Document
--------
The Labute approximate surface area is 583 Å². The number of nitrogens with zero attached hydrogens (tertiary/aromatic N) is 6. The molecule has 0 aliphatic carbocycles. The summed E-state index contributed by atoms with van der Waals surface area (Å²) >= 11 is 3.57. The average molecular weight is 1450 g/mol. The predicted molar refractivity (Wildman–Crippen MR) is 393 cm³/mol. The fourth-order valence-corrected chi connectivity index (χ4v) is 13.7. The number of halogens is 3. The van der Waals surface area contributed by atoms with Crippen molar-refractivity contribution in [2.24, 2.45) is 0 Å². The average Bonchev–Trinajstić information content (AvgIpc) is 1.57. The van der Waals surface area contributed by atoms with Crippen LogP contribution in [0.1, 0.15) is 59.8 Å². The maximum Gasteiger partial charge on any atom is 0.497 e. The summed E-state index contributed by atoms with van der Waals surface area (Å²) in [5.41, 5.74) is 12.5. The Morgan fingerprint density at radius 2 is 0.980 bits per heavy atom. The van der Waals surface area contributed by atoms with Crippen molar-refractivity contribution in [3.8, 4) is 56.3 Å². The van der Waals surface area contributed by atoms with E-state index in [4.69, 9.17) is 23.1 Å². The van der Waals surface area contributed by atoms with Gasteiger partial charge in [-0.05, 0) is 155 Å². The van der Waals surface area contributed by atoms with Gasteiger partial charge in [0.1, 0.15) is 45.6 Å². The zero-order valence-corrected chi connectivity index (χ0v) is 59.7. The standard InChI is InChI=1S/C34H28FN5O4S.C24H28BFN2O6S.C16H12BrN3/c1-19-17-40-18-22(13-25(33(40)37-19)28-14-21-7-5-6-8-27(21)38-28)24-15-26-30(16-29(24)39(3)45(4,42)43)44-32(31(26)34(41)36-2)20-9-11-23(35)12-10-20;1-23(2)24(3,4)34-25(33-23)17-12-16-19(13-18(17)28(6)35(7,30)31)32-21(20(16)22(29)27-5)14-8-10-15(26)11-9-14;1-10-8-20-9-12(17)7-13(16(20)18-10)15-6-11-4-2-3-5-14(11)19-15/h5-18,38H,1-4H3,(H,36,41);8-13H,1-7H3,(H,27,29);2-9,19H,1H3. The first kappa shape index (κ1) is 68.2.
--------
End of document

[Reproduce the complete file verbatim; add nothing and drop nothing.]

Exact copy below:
The Labute approximate surface area is 583 Å². The number of nitrogens with zero attached hydrogens (tertiary/aromatic N) is 6. The molecule has 0 aliphatic carbocycles. The summed E-state index contributed by atoms with van der Waals surface area (Å²) >= 11 is 3.57. The average molecular weight is 1450 g/mol. The predicted molar refractivity (Wildman–Crippen MR) is 393 cm³/mol. The fourth-order valence-corrected chi connectivity index (χ4v) is 13.7. The number of halogens is 3. The van der Waals surface area contributed by atoms with Crippen molar-refractivity contribution in [2.24, 2.45) is 0 Å². The average Bonchev–Trinajstić information content (AvgIpc) is 1.57. The van der Waals surface area contributed by atoms with Crippen LogP contribution in [0.1, 0.15) is 59.8 Å². The maximum Gasteiger partial charge on any atom is 0.497 e. The summed E-state index contributed by atoms with van der Waals surface area (Å²) in [5.41, 5.74) is 12.5. The Morgan fingerprint density at radius 2 is 0.980 bits per heavy atom. The van der Waals surface area contributed by atoms with Crippen molar-refractivity contribution in [3.8, 4) is 56.3 Å². The van der Waals surface area contributed by atoms with E-state index in [4.69, 9.17) is 23.1 Å². The van der Waals surface area contributed by atoms with Gasteiger partial charge in [-0.05, 0) is 155 Å². The van der Waals surface area contributed by atoms with Gasteiger partial charge in [0.1, 0.15) is 45.6 Å². The zero-order valence-corrected chi connectivity index (χ0v) is 59.7. The standard InChI is InChI=1S/C34H28FN5O4S.C24H28BFN2O6S.C16H12BrN3/c1-19-17-40-18-22(13-25(33(40)37-19)28-14-21-7-5-6-8-27(21)38-28)24-15-26-30(16-29(24)39(3)45(4,42)43)44-32(31(26)34(41)36-2)20-9-11-23(35)12-10-20;1-23(2)24(3,4)34-25(33-23)17-12-16-19(13-18(17)28(6)35(7,30)31)32-21(20(16)22(29)27-5)14-8-10-15(26)11-9-14;1-10-8-20-9-12(17)7-13(16(20)18-10)15-6-11-4-2-3-5-14(11)19-15/h5-18,38H,1-4H3,(H,36,41);8-13H,1-7H3,(H,27,29);2-9,19H,1H3. The first kappa shape index (κ1) is 68.2.